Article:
2703(d) Orders in the News — No, Really

There has been a lot of news coverage about the “subpoenas” served on Twitter for information about certain users relating to WikiLeaks. I gave an interview on the legal issues raised by investigation here to NPR’s Marketplace Tech Report (start around 1:45), and I wanted to offer a few more thoughts.

The “subpoenas” used in this case are actuallly 2703(d) orders, issued under 18 U.S.C. 2703(d), part of the Stored Communications Act. Section 2703(d) was enacted in 1994, and the idea was to add extra privacy protection to Internet account records beyond the usual subpoena protection afforded in criminal investigations. Under 2703(d), the government has to apply for the court order and prove “specific and articulable facts” that the information is relevant and material to a criminal investigation. This is less than a search warrant and more than a subpoena: It’s essentially the “Terry” standard, for those familiar with Fourth Amendment law. You can read all about the 2703(d) standard, and about the Stored Communications Act more generally, in A User’s Guide to the Stored Communications Act.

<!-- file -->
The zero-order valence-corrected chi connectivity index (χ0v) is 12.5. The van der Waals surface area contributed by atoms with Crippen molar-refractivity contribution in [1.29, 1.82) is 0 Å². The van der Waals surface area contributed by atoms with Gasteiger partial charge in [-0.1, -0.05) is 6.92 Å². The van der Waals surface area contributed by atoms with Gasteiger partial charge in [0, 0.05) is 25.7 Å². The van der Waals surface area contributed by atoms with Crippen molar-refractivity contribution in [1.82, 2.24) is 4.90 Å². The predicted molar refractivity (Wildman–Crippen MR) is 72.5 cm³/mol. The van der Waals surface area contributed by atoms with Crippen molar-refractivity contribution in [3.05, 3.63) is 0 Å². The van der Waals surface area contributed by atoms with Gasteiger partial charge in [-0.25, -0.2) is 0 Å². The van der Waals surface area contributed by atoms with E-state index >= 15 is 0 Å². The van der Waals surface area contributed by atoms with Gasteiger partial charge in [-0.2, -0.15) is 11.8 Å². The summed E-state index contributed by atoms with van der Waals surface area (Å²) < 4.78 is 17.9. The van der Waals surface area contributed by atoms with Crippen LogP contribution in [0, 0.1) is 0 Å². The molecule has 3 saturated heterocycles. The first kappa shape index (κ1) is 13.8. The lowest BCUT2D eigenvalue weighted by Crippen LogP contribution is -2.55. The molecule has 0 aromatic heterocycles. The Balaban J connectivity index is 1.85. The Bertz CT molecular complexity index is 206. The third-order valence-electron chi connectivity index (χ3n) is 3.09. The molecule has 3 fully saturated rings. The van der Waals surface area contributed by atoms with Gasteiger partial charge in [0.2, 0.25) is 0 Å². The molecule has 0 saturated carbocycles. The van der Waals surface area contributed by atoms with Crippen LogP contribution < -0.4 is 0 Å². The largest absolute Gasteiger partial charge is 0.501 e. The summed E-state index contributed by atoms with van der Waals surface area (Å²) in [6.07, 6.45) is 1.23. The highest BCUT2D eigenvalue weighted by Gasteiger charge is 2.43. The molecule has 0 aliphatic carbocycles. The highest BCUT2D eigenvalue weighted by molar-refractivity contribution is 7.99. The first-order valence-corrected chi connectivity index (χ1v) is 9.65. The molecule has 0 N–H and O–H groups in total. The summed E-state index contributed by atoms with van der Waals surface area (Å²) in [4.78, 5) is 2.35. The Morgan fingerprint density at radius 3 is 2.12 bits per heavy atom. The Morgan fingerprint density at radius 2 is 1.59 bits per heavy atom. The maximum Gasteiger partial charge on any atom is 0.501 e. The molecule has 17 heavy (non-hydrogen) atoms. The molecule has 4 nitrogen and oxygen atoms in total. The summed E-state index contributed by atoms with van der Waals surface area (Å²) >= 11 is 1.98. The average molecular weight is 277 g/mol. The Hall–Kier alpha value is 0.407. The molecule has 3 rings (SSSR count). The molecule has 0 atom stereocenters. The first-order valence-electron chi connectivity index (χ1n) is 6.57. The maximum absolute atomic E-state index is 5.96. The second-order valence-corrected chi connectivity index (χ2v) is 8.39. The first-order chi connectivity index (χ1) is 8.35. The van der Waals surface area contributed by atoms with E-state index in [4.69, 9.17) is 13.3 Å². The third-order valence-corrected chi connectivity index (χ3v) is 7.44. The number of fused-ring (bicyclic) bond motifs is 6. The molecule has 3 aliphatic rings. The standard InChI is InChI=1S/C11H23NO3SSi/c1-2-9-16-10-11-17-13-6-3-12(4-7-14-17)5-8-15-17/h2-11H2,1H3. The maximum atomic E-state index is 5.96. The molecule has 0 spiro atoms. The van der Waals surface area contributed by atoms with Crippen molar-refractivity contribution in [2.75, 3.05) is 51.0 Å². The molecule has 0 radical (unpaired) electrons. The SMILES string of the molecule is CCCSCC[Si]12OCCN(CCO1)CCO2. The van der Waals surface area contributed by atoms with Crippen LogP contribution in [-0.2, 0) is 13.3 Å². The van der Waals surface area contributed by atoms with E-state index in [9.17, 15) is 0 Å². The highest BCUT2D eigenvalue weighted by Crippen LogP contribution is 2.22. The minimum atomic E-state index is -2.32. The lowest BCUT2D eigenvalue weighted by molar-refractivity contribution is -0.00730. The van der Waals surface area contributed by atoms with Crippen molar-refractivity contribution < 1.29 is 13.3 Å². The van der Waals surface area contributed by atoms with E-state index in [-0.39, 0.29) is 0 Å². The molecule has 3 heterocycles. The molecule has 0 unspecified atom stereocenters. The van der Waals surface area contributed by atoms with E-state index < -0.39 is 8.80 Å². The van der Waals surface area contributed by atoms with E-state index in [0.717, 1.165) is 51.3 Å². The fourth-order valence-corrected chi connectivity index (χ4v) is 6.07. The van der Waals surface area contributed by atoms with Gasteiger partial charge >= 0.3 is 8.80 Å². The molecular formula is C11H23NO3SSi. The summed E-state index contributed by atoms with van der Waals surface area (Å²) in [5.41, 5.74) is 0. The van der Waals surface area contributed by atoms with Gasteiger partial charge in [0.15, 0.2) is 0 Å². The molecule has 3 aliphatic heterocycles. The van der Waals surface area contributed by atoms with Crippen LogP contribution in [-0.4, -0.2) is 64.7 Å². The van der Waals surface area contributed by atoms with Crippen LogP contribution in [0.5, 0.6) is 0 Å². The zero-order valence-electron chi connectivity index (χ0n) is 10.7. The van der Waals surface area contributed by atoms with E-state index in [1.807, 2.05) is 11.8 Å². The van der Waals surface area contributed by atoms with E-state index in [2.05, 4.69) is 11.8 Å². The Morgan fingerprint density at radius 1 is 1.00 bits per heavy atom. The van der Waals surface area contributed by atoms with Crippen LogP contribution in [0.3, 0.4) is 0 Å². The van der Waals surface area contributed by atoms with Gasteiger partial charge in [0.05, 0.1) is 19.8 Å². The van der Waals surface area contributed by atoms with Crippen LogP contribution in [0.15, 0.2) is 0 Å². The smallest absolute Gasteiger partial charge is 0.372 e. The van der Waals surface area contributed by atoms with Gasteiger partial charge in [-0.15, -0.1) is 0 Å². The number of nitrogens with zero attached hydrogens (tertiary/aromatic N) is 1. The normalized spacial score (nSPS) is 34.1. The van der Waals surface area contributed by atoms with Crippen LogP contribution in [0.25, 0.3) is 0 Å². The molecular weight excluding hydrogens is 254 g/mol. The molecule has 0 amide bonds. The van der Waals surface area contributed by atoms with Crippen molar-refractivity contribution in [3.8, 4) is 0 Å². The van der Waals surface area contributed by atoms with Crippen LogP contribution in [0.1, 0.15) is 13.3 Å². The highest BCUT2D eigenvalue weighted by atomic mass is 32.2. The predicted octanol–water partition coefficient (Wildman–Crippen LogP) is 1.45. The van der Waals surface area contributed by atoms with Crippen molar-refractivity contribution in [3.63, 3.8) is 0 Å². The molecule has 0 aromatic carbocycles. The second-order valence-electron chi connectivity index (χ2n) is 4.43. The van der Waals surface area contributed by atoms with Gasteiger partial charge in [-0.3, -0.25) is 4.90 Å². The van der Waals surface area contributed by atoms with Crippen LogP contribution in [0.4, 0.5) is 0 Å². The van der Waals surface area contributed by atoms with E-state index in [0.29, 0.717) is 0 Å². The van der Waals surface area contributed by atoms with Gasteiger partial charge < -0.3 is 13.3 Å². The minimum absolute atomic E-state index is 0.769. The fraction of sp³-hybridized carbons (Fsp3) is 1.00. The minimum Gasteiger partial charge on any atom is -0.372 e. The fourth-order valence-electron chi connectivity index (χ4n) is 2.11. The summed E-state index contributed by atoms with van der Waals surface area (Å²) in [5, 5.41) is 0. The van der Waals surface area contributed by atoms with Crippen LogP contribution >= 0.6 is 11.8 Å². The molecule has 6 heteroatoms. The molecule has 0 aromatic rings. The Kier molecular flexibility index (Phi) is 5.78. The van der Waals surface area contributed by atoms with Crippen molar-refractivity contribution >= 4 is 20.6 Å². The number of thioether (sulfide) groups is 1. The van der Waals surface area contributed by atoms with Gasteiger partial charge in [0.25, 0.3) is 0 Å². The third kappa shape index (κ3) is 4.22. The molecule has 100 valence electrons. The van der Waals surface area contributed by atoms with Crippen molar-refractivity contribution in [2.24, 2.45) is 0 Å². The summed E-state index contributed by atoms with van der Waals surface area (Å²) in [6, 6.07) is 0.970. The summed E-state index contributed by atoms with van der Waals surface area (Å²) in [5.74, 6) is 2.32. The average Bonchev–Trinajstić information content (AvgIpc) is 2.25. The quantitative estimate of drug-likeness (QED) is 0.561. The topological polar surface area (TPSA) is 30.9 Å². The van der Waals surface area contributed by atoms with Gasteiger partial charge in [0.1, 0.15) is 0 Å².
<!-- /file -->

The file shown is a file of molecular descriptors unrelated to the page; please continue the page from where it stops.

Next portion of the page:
The interesting thing about the Twitter 2703(d) orders — as compared to 2703(d) orders in every other routine case — is that the orders in this case were made public after Twitter went to court to get them unsealed. Other than that, they’re standard orders that simply copy the model language used in DOJ’s computer search and seizure manual. Given that the orders used the model language, rather than tailor it to the specific information that Twitter has, there is likely to be some negotiation between Twitter and DOJ as to exactly what the lanuage means and what Twitter has to turn over. But based on the orders themselves, what is interesting is how standard this is. From what we know so far, it looks like these are the usual orders obtained in the usual way, much like any other computer crime case.